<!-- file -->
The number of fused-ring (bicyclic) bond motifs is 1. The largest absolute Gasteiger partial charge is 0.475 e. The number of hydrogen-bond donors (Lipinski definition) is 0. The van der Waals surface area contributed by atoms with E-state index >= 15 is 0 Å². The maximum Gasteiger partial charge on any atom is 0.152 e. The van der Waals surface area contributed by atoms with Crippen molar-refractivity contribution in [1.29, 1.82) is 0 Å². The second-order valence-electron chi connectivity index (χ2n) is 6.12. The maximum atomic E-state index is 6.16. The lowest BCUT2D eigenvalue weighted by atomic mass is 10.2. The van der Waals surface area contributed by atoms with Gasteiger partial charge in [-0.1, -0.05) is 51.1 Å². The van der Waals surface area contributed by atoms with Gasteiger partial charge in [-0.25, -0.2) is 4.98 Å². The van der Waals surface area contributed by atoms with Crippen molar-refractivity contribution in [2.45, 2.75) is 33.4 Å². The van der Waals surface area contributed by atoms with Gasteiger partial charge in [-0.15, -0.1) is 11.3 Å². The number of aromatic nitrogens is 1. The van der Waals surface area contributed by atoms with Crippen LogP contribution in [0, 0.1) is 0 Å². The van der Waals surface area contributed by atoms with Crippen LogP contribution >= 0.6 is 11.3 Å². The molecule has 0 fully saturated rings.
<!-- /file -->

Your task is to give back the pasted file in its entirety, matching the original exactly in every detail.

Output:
The number of fused-ring (bicyclic) bond motifs is 1. The largest absolute Gasteiger partial charge is 0.475 e. The number of hydrogen-bond donors (Lipinski definition) is 0. The van der Waals surface area contributed by atoms with E-state index >= 15 is 0 Å². The maximum Gasteiger partial charge on any atom is 0.152 e. The van der Waals surface area contributed by atoms with Crippen molar-refractivity contribution in [1.29, 1.82) is 0 Å². The second-order valence-electron chi connectivity index (χ2n) is 6.12. The maximum atomic E-state index is 6.16. The lowest BCUT2D eigenvalue weighted by atomic mass is 10.2. The van der Waals surface area contributed by atoms with Gasteiger partial charge in [-0.1, -0.05) is 51.1 Å². The van der Waals surface area contributed by atoms with Gasteiger partial charge in [-0.25, -0.2) is 4.98 Å². The van der Waals surface area contributed by atoms with Crippen molar-refractivity contribution in [2.45, 2.75) is 33.4 Å². The van der Waals surface area contributed by atoms with Gasteiger partial charge in [-0.15, -0.1) is 11.3 Å². The number of aromatic nitrogens is 1. The van der Waals surface area contributed by atoms with Crippen LogP contribution in [0, 0.1) is 0 Å². The van der Waals surface area contributed by atoms with Crippen LogP contribution >= 0.6 is 11.3 Å². The molecule has 0 fully saturated rings.